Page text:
When I was 14 years old, one Sunday in sacrament meeting, my parents heard about the need for volunteers at the bishops’ storehouse in Slidell, Louisiana. They decided they would help, and, of course, this meant my younger brother and I would also help. Our family went so often, in fact, that my parents were called to be the assistant managers.
At first, I disliked helping out because I felt it took up my valuable homework time (well, OK, TV time). But the more we went, the more I grudgingly accepted this chore, especially after my parents made it clear that we were in it together.
Fortunately, as the months passed, I slowly began to focus less on myself and the earlier resentment I felt and more on what I could do to help. I helped fill food orders for needy families, bag and number them, and then place them on the truck that would deliver them to various cities nearby. Numbering bags was hard because I had to remember the order number as well as the number of bags I had put out on the counter for volunteers to place food in. Also, I had to number bags extremely fast because the other volunteers were depending on me.
Now, instead of trying to avoid work, I began stocking canned goods, dry foods, and produce on the shelves and mopping the floors once in a while. My favorite task, with adult supervision, was cooking meals for the other volunteers. We would prepare an array of magnificent culinary delights that consisted mostly of macaroni and cheese, hot dogs, spaghetti, sloppy joes, and chocolate cake. We usually added a vegetable salad and a fruit salad and considered it a fairly balanced meal. I also began trying to aid the other helpers by showing them where different items were located, and which items to place in each bag. I felt like the official item finder.
My attitude had completely changed from the first couple of months that I worked at the storehouse. There were still days when I felt a little lazy and tired, but mostly I viewed working at the storehouse as a blessing. I also counted myself lucky to have the opportunity to serve so many people (around 60 families a week) and make an impact, albeit a small one, on their lives. Best of all, I started to recognize the value of all the blessings I had received and how fortunate I truly am.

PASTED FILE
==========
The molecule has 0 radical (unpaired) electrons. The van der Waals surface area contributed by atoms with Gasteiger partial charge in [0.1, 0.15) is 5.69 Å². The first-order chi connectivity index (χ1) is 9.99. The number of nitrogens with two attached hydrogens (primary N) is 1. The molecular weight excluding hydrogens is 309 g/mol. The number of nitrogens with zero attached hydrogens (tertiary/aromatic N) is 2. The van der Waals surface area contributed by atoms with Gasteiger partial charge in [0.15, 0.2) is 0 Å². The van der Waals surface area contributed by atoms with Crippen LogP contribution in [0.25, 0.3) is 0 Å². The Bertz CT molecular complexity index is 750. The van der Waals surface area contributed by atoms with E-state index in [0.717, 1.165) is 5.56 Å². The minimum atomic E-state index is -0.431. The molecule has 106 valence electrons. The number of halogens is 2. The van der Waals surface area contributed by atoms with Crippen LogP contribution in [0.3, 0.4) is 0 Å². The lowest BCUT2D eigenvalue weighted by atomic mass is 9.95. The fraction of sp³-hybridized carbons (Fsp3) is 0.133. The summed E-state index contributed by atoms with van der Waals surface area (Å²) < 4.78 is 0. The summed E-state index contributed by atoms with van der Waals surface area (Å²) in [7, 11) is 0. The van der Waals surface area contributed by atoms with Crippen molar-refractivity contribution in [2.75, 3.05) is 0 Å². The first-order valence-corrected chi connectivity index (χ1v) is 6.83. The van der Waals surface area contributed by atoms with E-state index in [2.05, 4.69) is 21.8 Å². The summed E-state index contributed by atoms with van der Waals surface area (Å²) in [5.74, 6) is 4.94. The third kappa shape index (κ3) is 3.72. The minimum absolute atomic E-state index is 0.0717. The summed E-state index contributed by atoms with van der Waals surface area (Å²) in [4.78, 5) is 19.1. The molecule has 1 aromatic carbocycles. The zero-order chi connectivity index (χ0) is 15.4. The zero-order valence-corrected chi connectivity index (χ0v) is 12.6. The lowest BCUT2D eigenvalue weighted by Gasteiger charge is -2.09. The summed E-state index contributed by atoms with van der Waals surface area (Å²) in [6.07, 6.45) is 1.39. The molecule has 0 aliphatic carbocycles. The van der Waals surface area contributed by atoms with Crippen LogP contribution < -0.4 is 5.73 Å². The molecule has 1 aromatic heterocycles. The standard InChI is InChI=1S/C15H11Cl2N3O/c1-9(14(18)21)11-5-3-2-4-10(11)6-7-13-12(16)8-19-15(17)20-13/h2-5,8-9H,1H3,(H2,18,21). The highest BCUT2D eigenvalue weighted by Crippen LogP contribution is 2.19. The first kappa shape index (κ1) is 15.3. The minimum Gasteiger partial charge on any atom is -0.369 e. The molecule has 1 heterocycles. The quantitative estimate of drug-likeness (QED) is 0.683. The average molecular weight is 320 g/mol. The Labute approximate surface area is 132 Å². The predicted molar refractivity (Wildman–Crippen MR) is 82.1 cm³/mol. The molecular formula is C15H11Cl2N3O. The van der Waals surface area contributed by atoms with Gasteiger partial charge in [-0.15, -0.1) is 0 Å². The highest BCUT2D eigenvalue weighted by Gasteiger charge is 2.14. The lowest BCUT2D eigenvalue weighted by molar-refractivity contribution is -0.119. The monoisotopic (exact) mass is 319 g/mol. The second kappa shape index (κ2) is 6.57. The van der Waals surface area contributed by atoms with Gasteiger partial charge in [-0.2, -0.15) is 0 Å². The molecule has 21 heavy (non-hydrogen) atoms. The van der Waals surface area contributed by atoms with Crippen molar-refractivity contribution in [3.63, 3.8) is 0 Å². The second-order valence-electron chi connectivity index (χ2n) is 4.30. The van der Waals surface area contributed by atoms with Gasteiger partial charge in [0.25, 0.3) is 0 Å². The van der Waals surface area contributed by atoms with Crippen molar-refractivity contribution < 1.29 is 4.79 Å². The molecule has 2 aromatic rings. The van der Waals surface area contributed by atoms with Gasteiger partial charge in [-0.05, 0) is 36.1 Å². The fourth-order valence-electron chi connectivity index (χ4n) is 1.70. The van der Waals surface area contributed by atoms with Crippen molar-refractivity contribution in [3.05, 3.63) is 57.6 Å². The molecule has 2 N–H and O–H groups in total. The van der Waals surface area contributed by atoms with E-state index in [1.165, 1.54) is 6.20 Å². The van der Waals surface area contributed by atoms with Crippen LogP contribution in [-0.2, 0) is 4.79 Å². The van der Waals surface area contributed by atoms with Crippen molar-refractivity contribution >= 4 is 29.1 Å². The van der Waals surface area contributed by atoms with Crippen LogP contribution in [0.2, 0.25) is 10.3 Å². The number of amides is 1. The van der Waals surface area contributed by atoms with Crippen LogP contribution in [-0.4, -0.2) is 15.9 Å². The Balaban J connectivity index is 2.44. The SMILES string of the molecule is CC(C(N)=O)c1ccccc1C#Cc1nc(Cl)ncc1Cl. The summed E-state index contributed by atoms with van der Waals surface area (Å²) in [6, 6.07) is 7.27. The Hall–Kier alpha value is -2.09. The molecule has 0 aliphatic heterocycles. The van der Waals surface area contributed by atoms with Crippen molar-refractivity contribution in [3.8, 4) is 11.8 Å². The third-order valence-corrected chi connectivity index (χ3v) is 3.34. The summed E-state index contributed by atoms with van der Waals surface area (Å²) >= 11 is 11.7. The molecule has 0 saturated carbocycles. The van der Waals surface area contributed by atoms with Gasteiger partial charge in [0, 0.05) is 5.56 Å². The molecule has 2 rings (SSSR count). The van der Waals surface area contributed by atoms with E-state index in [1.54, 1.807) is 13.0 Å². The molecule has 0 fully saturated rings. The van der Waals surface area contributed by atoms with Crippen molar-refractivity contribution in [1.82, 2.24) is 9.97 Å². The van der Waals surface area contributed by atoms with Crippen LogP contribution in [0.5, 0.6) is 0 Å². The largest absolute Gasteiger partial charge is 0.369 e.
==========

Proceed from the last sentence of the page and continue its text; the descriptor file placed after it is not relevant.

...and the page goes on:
Though I may not have made a huge difference by helping at the storehouse, it has definitely influenced me. My experience has taught me to value all the blessings I have received throughout my life and that I am expected to use my abilities to help others. More than four years have passed since my first time at the storehouse, and now my parents are the managers. I still help out when I can, and when I do, I love it.
Why Does the Church Have Storehouses?
“The people of God always organize under the direction of the priesthood to care for the poor among them. The desire to reach out to those in need grows naturally from the effects of the gospel of Jesus Christ. As we live it, it creates in us feelings of charity and desires to be productive so that we can not only care for ourselves but share the fruits of our labors with others.”
President Henry B. Eyring, First Counselor in the First Presidency, as quoted in Glen L. Rudd, Pure Religion (1995), 388.
We Are the Lord’s Hands
“We are surrounded by those in need of our attention, our encouragement, our support, our comfort, our kindness—be they family members, friends, acquaintances, or strangers. We are the Lord’s hands here upon the earth, with the mandate to serve and to lift His children. He is dependent upon each of us.”
President Thomas S. Monson, “What Have I Done for Someone Today?” Ensign, Nov. 2009, 86.
What Are Bishops’ Storehouses?
The modern-day version of the storehouses began in 1936 as a way to help those affected by the Great Depression. Today the Church operates storehouses, employment and training centers, and other facilities designed to help Heavenly Father’s children around the world.
“The Lord’s storehouse includes the time, talents, skills, compassion, consecrated material, and financial means of faithful Church members. These resources are available to the bishop in assisting those in need” (President Thomas S. Monson, “Guiding Principles of Personal and Family Welfare,” Ensign, Sept. 1986, 5).
What Can I Do to Help?
Dennis Lifferth, former managing director of Welfare Services, said, “Consider ways you can help in your own sphere of influence. It doesn’t have to be grand.”
Call your local bishop’s storehouse to find a time you can volunteer. They try to accommodate all who come with work, whether it be putting food boxes together, cleaning, stocking shelves, or something else that needs doing in the storehouse.
Get involved with school, cultural, and community service events and projects.
With other youth and adult leaders, volunteer at a local homeless shelter.
Work with literacy programs.
Ask your ward leaders if there is someone in the ward who needs help. Remember older members who may need help with their homes and yards or would like someone to visit with them.
Volunteer to babysit for families or at ward events.
Watch for opportunities to serve at school or around your neighborhood.
Photographs by Robert Casey; inset photographs courtesy of the Boyack family